Mill Valley Film Festival: Don’t miss ‘The Corridor,’ ‘The Divine Order’

Bethany writing in journal
(Courtesy of Mill Valley Film Festival) A scene from “The Corridor.” 

The Mill Valley Film Festival is well underway and while numerous offerings in the lineup are already receiving national and international attention there are other gems worth seeing that aren’t as highly visible but are just as deserving of your time.

Two under-the-radar films I recommend are “The Divine Order” (5:30 p.m. Saturday, Oct. 7 at the Rafael Film Center) and “The Corridor” (8:45 p.m., Saturday, Oct. 7 at the Lark).

Here are capsule reviews of both.

“The Divine Order” is a thoroughly entertaining dramatization of the drive to allow women the right to vote in a small town in Switzerland, a right shockingly not granted until 1971!  Director Petra Volpe adopts the right touch and tone, injecting humor amid the escalating drama in a film that elegantly captures the period and its attitudes. It helps that the cast, led strongly by Marie Leuenberger as the housewife Nora — who undergoes a liberation transformation and becomes the unofficial community leader for the movement — plays off each other so gracefully. (Screens again 6 p.m. Oct. 8 at the Lark Theater). Opens Nov. 24 in the the Bay Area.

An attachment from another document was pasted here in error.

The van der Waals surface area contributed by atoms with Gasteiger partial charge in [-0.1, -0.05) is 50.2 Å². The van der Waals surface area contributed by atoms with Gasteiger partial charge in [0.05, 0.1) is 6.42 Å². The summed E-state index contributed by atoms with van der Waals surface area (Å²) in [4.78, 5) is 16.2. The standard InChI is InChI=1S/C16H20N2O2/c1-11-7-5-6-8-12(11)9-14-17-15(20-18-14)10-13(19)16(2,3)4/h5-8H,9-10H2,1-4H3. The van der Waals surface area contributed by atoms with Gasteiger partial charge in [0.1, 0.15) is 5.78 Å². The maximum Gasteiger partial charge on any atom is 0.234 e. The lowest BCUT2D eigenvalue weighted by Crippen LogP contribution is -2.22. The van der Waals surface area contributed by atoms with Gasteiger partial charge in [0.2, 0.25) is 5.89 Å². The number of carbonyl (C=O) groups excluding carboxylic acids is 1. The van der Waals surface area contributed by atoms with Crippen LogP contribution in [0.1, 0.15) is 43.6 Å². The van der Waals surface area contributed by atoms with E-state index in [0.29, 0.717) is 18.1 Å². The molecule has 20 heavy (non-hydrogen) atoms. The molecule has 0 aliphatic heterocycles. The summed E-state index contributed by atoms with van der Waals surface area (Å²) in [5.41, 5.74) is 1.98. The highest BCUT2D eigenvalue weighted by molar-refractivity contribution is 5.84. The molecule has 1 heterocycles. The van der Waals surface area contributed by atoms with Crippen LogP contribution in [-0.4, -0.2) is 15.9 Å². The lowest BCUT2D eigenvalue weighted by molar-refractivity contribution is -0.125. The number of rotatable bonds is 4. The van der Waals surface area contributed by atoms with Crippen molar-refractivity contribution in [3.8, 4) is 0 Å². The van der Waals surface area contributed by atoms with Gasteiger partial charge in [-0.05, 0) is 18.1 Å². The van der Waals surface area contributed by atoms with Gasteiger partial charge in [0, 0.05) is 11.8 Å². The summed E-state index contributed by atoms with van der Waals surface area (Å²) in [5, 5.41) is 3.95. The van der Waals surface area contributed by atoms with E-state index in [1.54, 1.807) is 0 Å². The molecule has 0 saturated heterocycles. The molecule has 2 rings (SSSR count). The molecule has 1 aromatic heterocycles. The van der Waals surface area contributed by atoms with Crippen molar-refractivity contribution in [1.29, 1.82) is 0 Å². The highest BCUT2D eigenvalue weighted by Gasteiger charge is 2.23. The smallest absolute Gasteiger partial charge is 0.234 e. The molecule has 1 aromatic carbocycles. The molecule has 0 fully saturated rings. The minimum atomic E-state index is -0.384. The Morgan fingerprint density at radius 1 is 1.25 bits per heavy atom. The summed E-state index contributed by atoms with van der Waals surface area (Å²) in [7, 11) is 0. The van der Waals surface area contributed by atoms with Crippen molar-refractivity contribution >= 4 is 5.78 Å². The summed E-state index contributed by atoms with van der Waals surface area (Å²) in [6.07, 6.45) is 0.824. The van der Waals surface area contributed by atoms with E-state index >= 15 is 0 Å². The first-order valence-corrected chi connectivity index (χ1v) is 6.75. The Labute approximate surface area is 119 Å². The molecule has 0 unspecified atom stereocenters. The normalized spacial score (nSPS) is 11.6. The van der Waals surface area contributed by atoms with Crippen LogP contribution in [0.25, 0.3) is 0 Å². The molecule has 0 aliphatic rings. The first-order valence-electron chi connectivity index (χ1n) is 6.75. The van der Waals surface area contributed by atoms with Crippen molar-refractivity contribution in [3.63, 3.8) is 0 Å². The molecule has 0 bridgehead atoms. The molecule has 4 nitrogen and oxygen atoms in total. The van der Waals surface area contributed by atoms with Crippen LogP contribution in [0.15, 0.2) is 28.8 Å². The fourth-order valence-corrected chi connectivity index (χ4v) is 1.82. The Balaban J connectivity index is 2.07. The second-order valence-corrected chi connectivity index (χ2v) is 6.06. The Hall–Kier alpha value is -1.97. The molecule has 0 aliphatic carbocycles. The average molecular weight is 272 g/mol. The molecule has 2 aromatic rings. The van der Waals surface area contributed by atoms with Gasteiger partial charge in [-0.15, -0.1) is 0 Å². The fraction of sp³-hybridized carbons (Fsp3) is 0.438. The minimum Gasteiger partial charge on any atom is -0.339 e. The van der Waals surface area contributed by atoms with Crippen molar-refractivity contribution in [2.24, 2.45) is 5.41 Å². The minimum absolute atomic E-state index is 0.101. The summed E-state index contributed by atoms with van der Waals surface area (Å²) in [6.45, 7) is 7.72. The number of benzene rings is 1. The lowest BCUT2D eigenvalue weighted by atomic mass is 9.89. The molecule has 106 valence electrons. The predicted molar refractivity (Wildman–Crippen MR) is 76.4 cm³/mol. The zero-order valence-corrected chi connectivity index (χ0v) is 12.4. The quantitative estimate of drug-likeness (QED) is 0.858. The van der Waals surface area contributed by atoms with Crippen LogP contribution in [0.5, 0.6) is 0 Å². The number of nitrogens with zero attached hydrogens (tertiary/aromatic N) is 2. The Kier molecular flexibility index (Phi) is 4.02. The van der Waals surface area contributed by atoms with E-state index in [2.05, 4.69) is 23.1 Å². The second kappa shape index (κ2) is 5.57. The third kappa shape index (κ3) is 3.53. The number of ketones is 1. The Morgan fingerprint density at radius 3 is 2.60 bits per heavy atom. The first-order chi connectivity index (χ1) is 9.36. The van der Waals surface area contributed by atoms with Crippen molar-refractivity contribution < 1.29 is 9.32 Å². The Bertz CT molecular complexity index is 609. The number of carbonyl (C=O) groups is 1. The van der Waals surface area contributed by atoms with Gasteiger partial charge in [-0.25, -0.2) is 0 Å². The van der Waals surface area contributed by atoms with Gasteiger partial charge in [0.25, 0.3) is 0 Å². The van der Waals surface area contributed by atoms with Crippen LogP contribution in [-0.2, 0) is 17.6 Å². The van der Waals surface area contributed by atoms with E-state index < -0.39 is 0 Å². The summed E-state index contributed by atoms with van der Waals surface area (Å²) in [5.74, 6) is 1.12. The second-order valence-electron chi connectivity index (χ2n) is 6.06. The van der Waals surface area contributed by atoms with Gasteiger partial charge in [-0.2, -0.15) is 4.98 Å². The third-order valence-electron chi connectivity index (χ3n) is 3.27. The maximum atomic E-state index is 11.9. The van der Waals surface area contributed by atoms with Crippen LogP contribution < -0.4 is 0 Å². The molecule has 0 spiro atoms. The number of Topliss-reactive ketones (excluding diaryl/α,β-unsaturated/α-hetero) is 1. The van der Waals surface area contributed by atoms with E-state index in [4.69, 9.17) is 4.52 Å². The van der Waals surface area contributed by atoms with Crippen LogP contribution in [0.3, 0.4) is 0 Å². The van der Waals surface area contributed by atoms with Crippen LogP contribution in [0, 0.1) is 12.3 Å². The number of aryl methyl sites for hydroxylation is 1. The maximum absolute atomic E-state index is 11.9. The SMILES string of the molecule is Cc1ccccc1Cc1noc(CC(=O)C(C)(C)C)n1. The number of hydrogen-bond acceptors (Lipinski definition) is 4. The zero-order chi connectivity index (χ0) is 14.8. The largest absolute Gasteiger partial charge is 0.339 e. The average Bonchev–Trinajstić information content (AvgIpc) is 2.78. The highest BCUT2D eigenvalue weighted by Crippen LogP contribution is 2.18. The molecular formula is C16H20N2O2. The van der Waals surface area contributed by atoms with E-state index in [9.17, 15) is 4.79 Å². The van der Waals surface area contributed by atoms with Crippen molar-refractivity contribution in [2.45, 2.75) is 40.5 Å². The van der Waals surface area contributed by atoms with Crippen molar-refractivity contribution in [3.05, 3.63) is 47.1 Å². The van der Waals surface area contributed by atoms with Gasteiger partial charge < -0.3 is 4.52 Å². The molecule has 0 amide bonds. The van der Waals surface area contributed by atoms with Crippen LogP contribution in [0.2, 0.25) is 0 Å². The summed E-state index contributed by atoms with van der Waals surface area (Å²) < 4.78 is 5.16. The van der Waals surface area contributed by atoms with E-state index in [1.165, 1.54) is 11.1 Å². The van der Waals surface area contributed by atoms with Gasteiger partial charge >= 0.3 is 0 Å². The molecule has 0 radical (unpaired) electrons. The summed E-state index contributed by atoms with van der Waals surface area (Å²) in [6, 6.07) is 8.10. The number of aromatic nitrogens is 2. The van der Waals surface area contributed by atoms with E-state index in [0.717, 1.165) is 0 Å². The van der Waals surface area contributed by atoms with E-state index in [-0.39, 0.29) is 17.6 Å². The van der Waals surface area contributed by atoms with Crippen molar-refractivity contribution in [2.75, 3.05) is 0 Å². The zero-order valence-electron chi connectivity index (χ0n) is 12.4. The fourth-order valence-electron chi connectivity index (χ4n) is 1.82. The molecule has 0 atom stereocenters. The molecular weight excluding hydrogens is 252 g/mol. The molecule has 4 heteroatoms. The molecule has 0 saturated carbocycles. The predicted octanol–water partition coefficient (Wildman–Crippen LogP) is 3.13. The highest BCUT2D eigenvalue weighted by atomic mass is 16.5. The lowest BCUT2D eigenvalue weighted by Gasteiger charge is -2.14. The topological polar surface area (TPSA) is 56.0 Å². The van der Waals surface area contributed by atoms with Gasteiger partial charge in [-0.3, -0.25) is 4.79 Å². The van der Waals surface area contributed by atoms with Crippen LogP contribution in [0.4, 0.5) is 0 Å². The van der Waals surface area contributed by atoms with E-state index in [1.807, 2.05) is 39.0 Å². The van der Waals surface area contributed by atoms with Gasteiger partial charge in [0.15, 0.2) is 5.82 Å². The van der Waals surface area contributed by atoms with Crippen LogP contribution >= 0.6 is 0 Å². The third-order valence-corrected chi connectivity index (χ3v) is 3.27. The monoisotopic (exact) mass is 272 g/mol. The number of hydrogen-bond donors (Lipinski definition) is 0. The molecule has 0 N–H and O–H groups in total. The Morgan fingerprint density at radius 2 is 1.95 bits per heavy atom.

“The Corridor” is a riveting, fully immersive Bay Area-set documentary that illuminates an innovative program launched by the San Francisco Sheriff’s Department that requires inmates without high school diplomas attend school while they’re behind bars so they can earn GEDs. Filmmakers Richard O’Connell and Annelise Wunderlich have done a comprehensive yet intimate job of exploring the program, particularly in presenting the stories and journeys of the inmates profiled. Don’t miss this one. (Screens again 10 a.m., Oct. 12, Rafael Film Center)

For tickets and additional information, visit mvff.com.

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(Zeitgeist Films) “The Divine Order” effectively dramatizes the drive to get women the right to vote in Switzerland. 

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